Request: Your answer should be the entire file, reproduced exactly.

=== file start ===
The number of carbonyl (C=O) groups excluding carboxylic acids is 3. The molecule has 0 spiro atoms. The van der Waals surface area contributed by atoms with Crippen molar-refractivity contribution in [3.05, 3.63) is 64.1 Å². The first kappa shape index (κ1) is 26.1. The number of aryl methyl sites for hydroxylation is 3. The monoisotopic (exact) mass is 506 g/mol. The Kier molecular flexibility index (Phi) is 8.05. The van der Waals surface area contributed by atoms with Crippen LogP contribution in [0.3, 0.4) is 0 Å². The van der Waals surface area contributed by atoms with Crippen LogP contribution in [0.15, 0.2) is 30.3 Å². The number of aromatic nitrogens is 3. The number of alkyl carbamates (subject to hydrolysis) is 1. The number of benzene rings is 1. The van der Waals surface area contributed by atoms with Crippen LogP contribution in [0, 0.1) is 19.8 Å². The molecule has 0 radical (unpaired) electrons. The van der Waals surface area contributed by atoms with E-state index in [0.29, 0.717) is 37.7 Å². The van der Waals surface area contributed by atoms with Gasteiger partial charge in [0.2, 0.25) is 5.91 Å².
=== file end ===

The number of carbonyl (C=O) groups excluding carboxylic acids is 3. The molecule has 0 spiro atoms. The van der Waals surface area contributed by atoms with Crippen molar-refractivity contribution in [3.05, 3.63) is 64.1 Å². The first kappa shape index (κ1) is 26.1. The number of aryl methyl sites for hydroxylation is 3. The monoisotopic (exact) mass is 506 g/mol. The Kier molecular flexibility index (Phi) is 8.05. The van der Waals surface area contributed by atoms with Crippen LogP contribution in [0.3, 0.4) is 0 Å². The van der Waals surface area contributed by atoms with Crippen LogP contribution in [0.15, 0.2) is 30.3 Å². The number of aromatic nitrogens is 3. The number of alkyl carbamates (subject to hydrolysis) is 1. The number of benzene rings is 1. The van der Waals surface area contributed by atoms with Crippen LogP contribution in [0, 0.1) is 19.8 Å². The molecule has 0 radical (unpaired) electrons. The van der Waals surface area contributed by atoms with E-state index in [0.29, 0.717) is 37.7 Å². The van der Waals surface area contributed by atoms with Gasteiger partial charge in [0.2, 0.25) is 5.91 Å².